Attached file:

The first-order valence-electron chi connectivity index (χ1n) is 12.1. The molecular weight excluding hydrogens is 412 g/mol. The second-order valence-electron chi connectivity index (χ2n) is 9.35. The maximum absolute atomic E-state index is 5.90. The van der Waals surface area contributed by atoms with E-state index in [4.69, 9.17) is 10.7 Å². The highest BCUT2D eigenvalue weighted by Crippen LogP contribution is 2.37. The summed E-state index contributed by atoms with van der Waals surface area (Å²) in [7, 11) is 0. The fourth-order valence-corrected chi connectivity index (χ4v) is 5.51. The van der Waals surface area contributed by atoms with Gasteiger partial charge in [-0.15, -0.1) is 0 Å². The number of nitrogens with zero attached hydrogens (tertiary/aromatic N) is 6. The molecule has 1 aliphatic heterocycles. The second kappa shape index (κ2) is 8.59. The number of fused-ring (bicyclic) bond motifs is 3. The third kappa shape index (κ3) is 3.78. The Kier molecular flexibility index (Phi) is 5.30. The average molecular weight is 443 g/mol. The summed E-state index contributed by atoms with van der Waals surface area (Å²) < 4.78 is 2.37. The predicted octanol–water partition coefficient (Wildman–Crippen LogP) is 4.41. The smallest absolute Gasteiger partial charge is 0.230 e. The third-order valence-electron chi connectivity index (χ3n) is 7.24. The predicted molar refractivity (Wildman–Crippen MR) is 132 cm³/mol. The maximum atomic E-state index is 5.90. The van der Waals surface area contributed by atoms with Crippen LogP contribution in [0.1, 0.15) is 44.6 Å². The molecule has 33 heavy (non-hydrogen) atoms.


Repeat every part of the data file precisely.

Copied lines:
The first-order valence-electron chi connectivity index (χ1n) is 12.1. The molecular weight excluding hydrogens is 412 g/mol. The second-order valence-electron chi connectivity index (χ2n) is 9.35. The maximum absolute atomic E-state index is 5.90. The van der Waals surface area contributed by atoms with E-state index in [4.69, 9.17) is 10.7 Å². The highest BCUT2D eigenvalue weighted by Crippen LogP contribution is 2.37. The summed E-state index contributed by atoms with van der Waals surface area (Å²) in [7, 11) is 0. The fourth-order valence-corrected chi connectivity index (χ4v) is 5.51. The van der Waals surface area contributed by atoms with Gasteiger partial charge in [-0.15, -0.1) is 0 Å². The number of nitrogens with zero attached hydrogens (tertiary/aromatic N) is 6. The molecule has 1 aliphatic heterocycles. The second kappa shape index (κ2) is 8.59. The number of fused-ring (bicyclic) bond motifs is 3. The third kappa shape index (κ3) is 3.78. The Kier molecular flexibility index (Phi) is 5.30. The average molecular weight is 443 g/mol. The summed E-state index contributed by atoms with van der Waals surface area (Å²) < 4.78 is 2.37. The predicted octanol–water partition coefficient (Wildman–Crippen LogP) is 4.41. The smallest absolute Gasteiger partial charge is 0.230 e. The third-order valence-electron chi connectivity index (χ3n) is 7.24. The predicted molar refractivity (Wildman–Crippen MR) is 132 cm³/mol. The maximum atomic E-state index is 5.90. The van der Waals surface area contributed by atoms with Crippen LogP contribution in [0.1, 0.15) is 44.6 Å². The molecule has 33 heavy (non-hydrogen) atoms.